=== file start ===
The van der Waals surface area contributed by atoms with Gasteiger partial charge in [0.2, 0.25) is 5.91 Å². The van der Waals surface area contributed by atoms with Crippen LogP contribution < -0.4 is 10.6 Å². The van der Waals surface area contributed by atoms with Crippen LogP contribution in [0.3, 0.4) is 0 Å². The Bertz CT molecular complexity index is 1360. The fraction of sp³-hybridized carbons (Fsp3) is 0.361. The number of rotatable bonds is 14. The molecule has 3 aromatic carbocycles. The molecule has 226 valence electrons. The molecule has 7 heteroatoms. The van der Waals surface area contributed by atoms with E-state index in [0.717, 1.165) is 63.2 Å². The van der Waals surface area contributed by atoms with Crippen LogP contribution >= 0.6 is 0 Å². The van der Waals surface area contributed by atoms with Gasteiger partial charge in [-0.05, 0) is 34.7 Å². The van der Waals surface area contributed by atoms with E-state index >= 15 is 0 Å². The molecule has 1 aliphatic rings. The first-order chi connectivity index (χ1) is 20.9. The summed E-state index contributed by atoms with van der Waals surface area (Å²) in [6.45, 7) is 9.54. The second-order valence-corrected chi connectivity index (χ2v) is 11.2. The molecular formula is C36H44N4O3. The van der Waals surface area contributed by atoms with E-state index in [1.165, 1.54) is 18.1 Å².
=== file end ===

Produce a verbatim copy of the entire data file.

The van der Waals surface area contributed by atoms with Gasteiger partial charge in [0.2, 0.25) is 5.91 Å². The van der Waals surface area contributed by atoms with Crippen LogP contribution < -0.4 is 10.6 Å². The van der Waals surface area contributed by atoms with Crippen LogP contribution in [0.3, 0.4) is 0 Å². The Bertz CT molecular complexity index is 1360. The fraction of sp³-hybridized carbons (Fsp3) is 0.361. The number of rotatable bonds is 14. The molecule has 3 aromatic carbocycles. The molecule has 226 valence electrons. The molecule has 7 heteroatoms. The van der Waals surface area contributed by atoms with E-state index in [0.717, 1.165) is 63.2 Å². The van der Waals surface area contributed by atoms with Crippen LogP contribution >= 0.6 is 0 Å². The van der Waals surface area contributed by atoms with Gasteiger partial charge in [-0.05, 0) is 34.7 Å². The van der Waals surface area contributed by atoms with E-state index >= 15 is 0 Å². The molecule has 1 aliphatic rings. The first-order chi connectivity index (χ1) is 20.9. The summed E-state index contributed by atoms with van der Waals surface area (Å²) in [6.45, 7) is 9.54. The second-order valence-corrected chi connectivity index (χ2v) is 11.2. The molecular formula is C36H44N4O3. The van der Waals surface area contributed by atoms with E-state index in [1.165, 1.54) is 18.1 Å².